New Respiratory Illness in Dogs

So, What About this New Dog Cough?

Contagious coughing and upper respiratory viruses are not “new” to dogs.  We have seen many, over the years and some even caused “outbreaks”, even here in Tallahassee and throughout Florida.  They happen so frequently, that they are referred to in Veterinary Medicine as Canine Infectious Respiratory Disease Complex.  Some people want to refer to them as “kennel cough”, which is a simplistic name for a complex issue.  No, dogs don’t only get it from “boarding”, or dog parks or day care centers.  The disease most often associated with CIRDC is Bordetella bronchiseptica, thus “boarding = Bordetella = kennel cough”.  It is actually a group of viruses of several categories like Canine Influenza, Canine Parainfluenza, Canine Adenovirus II, and Bordetella bronchiseptica as well as many, many other strains with similar “symptoms”. 

Is it “dangerous???” Well, it can be but generally the vast majority of dogs who are otherwise healthy and have some immunity from appropriate vaccination, get an annoying hacky cough for a few days, and then it goes away.  Cough medicine, anti-inflammatories, antihistamines etc. help with sore throats and body aches normally associated with viruses, which often “look like” decreased appetite or a bit less active and engaged than normal to their pet parents.  Rarely, a secondary bacterial infection will take hold after days to weeks, that will require antibiotics, but only with appropriate diagnostic testing, i.e. bloodwork, x-rays, and sometimes transtracheal washes.

So, what do we do?? Make sure your dog is vaccinated yearly.  At At Home Veterinary Care, we have chosen “polyvalent vaccines”, which provide the broadest of immunity to the largest range of CIRDC viruses.  We administer the vaccine into the nose.  It starts working as soon as it hits the tonsils. We back that up with an annual parainfluenza, adenovirus, and canine flu injectable vaccine as needed.  We make sure your furry friend is free of heartworm, tick diseases, intestinal and external parasites, and address dental and skin disease, all of which challenge the immune system and make them more “susceptible” to other “bugs” flying by.  We check that your friend is receiving good quality nutrition in the correct amounts, and that they are as healthy as we can get them.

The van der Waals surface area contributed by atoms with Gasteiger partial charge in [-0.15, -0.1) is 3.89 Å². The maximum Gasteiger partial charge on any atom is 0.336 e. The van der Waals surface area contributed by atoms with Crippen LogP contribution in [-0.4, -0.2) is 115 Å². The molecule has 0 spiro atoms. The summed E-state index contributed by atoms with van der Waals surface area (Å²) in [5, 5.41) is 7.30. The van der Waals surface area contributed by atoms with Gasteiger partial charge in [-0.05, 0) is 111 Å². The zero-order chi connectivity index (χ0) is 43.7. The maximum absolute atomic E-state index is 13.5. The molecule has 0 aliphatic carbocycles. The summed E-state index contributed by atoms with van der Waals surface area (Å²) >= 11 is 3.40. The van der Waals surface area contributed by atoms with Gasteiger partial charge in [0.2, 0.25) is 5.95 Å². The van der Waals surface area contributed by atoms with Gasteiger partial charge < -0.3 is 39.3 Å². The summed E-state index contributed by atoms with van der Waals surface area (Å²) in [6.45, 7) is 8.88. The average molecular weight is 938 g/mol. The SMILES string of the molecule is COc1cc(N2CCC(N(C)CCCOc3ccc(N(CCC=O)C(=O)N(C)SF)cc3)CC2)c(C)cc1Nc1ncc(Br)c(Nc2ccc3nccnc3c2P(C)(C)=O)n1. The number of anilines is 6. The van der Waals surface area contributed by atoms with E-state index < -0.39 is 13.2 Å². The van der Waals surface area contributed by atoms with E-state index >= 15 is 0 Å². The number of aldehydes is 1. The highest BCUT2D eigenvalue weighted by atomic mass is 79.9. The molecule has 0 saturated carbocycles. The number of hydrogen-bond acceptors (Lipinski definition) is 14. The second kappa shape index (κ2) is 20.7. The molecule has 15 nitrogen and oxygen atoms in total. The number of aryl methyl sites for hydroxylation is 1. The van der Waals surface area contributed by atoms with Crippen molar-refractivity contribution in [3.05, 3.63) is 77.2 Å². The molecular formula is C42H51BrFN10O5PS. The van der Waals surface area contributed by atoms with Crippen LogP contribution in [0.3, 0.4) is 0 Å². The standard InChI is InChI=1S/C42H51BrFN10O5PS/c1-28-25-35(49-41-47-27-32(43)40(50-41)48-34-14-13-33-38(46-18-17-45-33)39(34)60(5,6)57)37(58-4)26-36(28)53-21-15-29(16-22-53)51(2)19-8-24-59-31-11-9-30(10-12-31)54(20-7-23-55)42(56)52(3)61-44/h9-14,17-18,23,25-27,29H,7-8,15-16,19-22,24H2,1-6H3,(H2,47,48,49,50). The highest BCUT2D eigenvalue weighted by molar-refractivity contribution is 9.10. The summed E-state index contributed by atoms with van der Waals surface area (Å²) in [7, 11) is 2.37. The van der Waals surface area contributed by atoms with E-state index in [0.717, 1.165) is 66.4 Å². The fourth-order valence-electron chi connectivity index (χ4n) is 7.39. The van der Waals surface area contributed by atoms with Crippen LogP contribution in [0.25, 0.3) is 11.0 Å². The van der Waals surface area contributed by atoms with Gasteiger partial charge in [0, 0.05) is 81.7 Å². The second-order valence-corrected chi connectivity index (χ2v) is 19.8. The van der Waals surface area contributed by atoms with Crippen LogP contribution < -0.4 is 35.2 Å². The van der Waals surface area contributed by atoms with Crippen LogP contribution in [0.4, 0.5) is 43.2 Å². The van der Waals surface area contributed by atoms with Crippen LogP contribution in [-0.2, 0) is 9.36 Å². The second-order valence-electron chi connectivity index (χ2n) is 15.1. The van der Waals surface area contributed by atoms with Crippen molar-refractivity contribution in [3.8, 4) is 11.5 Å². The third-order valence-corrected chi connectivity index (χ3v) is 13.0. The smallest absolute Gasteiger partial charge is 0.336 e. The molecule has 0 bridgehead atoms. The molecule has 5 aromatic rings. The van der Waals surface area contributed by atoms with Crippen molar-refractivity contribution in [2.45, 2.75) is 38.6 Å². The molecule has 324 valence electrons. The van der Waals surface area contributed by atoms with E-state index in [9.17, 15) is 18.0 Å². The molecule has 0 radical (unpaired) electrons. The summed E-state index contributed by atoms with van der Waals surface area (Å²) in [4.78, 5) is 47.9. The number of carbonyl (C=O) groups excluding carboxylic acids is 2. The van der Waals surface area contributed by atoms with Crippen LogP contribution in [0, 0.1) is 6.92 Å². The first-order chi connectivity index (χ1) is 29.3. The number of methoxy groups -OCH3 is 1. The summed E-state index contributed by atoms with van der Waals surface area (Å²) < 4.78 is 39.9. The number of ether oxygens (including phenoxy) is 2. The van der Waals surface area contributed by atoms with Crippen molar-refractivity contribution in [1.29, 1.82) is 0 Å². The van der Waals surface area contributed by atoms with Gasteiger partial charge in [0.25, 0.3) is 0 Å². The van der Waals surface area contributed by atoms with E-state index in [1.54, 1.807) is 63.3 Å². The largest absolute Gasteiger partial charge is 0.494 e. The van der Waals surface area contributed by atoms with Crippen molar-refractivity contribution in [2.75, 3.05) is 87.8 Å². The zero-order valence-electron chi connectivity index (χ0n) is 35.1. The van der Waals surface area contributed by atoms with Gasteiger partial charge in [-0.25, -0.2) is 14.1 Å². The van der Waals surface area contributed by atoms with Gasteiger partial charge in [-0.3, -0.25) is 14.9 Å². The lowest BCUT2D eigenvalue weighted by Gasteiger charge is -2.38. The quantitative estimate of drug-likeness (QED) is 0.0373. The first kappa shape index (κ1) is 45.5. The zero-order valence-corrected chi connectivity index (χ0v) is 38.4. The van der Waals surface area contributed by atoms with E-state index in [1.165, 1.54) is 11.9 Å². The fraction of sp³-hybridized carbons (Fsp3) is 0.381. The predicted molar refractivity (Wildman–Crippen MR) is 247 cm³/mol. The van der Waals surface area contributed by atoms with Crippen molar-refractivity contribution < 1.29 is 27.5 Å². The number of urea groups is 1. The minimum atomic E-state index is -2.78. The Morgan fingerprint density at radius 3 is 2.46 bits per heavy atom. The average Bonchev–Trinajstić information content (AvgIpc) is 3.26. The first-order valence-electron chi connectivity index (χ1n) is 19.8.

At our facility, we have a specialized cleaning “system” that sprays out the most effective disinfecting solution in the industry, on all indoor surfaces multiple times daily.  This is rinsed and “vacuumed up”, enclosed in tubes and pipes that run throughout the entire facility that empty directly into the sewer, so organisms are completely contained until they leave the building.  The air is also “disinfected” throughout the building every three minutes by special UV lights within our air handlers.  We clean and disinfect all dog bowls, toys, bedding, housing and play areas multiple times, every day, seven days/week. 

Bottom line.  We don’t yet know what this “mystery disease” is, and even with the best veterinary epidemiologists, virologists and microbiologists in the country working on it, we may not know for several weeks yet.  The number of “confirmed cases” is incredibly small, less than a handful.   There is no evidence that the “contagious cough” people are seeing in Tallahassee is even related to it, and it is far, far more likely, that one of the other more “seasonal outbreaks” that we have seen over the years is occurring again.  Cats are not affected, at all.  Nor does it appear to pass to humans.

 The best thing you can do to keep your dog safe is get them vaccinated regularly, give them their preventatives, and avoid contact with unvaccinated dogs such as “public” dog parks, walking trails, and community events that lots of dogs attend.  Not everyone in our community is as concerned with your dogs’ health as you and we are.

Dr. Elizabeth Blount, Dr. Cathy Gaber, and the “At Home” Team

New Respiratory Illness in Dogs
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